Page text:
WHAT would you like to throw at Jürgen Klopp? The Yokozuna-like weight of expectation at Liverpool? No clean sheets in eight games prior to his arrival? Two anterior cruciate ligament injuries in two days? Not enough training time to translate his ideas? The familiar, devitalising news of Daniel Sturridge being out? Two of the club’s most expensive recruits as well as the captain sidelined for the start of his managerial tenure?
Whatever you have, ready… aim… fire! The German will lean forward, clasping his cheeks with his palms, his eyes narrowing and the space between his lips quickly widening, before he hits you with a heavy dose of HA HA HA HA and talks solutions.
The list of Things To Love About Klopp could easily run and run, like his teams, but his ability to make problems seem so last season is certainly a characteristic to place at the top of the catalogue.
When the 48-year-old signed his initial three-year deal on the sixth floor of Hope Street Hotel, Liverpool’s treatment table was as packed as press conferences are these days. By the time he held his first pre-match briefing at Melwood last Thursday, the casualties could just about form an alternative XI.
But there was no panic, no excuses, no fatalism. When the media walked down the added-pressure-on-Sturridge avenue, Klopp took a detour down ‘have-you-heard-of-Origi?’ street.
Ordinarily, any manager that enters a new environment missing multiple key ingredients would happily roll out the welcome mat to excuses. But the man in the Liverpool dugout not a Normal One — he is more interested in motivation than mitigation.
“I’ve learned that you do not think about the players who are not available because there is no chance to get lucky if you do this all the time.”
Preach brother Jürgen, preach.
Last season, each Sturridge setback felt like a karate kick to everyone’s ribs. Yet on Saturday, even though the team were robbed of his phenomenal finishing at Tottenham — following on from the double loss of Danny Ings and Joe Gomez — the Reds were confident of leaving White Hart Lane with something.
Supporters, too, believed Liverpool could stifle a synchronised side who dismantled Manchester City so effortlessly three weeks prior. Adam Lallana has said Klopp’s conviction is like glue — it sticks to the players, and on evidence, this extends to the fans.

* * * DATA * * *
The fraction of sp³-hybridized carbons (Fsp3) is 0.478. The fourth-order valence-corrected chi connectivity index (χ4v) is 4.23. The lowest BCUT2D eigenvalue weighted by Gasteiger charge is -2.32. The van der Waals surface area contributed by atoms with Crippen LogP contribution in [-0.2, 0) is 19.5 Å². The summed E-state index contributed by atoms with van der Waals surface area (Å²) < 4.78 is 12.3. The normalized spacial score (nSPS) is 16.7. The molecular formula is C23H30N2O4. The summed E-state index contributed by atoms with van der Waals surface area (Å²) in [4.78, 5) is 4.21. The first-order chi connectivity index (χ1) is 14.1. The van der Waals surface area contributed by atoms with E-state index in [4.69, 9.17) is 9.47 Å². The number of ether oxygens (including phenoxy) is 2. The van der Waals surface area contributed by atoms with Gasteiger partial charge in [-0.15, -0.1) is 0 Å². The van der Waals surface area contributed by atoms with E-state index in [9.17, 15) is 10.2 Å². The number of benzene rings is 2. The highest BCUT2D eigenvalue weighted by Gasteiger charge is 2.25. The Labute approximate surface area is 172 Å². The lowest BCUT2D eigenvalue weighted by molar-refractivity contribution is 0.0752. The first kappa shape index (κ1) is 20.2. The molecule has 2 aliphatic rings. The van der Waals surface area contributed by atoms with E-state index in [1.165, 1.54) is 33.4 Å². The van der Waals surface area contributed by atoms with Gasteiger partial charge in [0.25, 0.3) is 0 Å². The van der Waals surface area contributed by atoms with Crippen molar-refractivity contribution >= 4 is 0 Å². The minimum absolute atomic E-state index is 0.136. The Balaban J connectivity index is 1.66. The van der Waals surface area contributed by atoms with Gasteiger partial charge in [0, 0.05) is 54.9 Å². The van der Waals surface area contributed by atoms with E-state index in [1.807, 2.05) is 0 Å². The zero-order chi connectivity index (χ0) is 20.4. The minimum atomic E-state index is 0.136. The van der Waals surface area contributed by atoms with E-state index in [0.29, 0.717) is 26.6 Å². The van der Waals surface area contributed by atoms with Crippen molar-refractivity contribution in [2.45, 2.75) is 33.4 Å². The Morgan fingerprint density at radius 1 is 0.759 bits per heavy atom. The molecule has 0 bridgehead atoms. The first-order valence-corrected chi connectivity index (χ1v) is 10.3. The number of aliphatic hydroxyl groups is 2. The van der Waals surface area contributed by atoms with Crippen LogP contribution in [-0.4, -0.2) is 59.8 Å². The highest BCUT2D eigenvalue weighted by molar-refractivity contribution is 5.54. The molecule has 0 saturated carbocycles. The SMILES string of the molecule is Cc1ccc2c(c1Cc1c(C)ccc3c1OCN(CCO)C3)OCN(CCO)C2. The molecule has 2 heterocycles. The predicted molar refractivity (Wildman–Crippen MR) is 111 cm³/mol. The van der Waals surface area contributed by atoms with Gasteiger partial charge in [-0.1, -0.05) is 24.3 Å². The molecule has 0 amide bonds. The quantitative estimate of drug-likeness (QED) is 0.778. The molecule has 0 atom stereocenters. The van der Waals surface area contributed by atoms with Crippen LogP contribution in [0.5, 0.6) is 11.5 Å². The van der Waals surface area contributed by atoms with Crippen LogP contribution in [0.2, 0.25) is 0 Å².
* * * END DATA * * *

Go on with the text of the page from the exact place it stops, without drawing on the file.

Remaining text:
Because the manager is calm over an injury crisis, so is everyone else. He gets on with it, believing success is just diligence away, and so does everyone else.
Part of his power is prioritising the collective, a lesson Klopp took off the late Wolfgang Frank, his boss while still a player at Mainz. He was shown “results could be achieved independently of individual talent, to an extent, by virtue of hard work and better organisation.”
In every press conference thus far, the question marks are presented to Klopp and in return, he pierces the room with his guffaw. “I don’t have to discuss it, just think about another solution.” HA HA HA HA. He laughs in the face of danger.
Beyond the mad howls is a man possessed. There is no doubt about whose presence permeates every inch of the complex in West Derby.
Klopp is unfazed by what he cannot control, and is fierce about what he can. One of his first instructions to his new squad was: “counter-pressing is not a requirement, it is the law.”
He has banned visitors from Melwood — friends to family — because it is the “headquarters of football” and as such, there should be no unnecessary distractions. There is no half-in attitude to sessions, you go full tilt or you go home.
Kloppo celebrates goals in training as though it’s the winner in the Champions League final. He steps in to assist players if a message is not getting across or a drill is incorrectly conducted. As Emre Can has attested, he makes you feel a little taller, a little stronger, a little fitter, a little braver.
Klopp looks at the squad and sees the promise, the strengths, the possibilities. Of course, he is aware there are plenty of flaws and weaknesses, but his job is not to play them up but get his side playing like they’re not there.
He is not scared of imperfections, if anything, he encourages it. “It is the bravery we need in football, the bravery to make faults,” Klopp has explained. “It doesn’t work without faults. Never in history.”
For the man who loves heavy metal, finding the solutions en-route to success is as enjoyable as triumph itself. And that is important, because the puzzles come in piles at Liverpool.
In the meantime, perhaps we can assist with a conundrum the spectacled one has not been able to crack yet: how to stop the reporting and camera clicks of every aspect of Klopp’s life. While he’s house hunting, taking a walk or having a steak, back off a little, allow him to breathe.
It’s at Anfield where you should take his breath away.
Pics: David Rawcliffe-Propaganda-Photo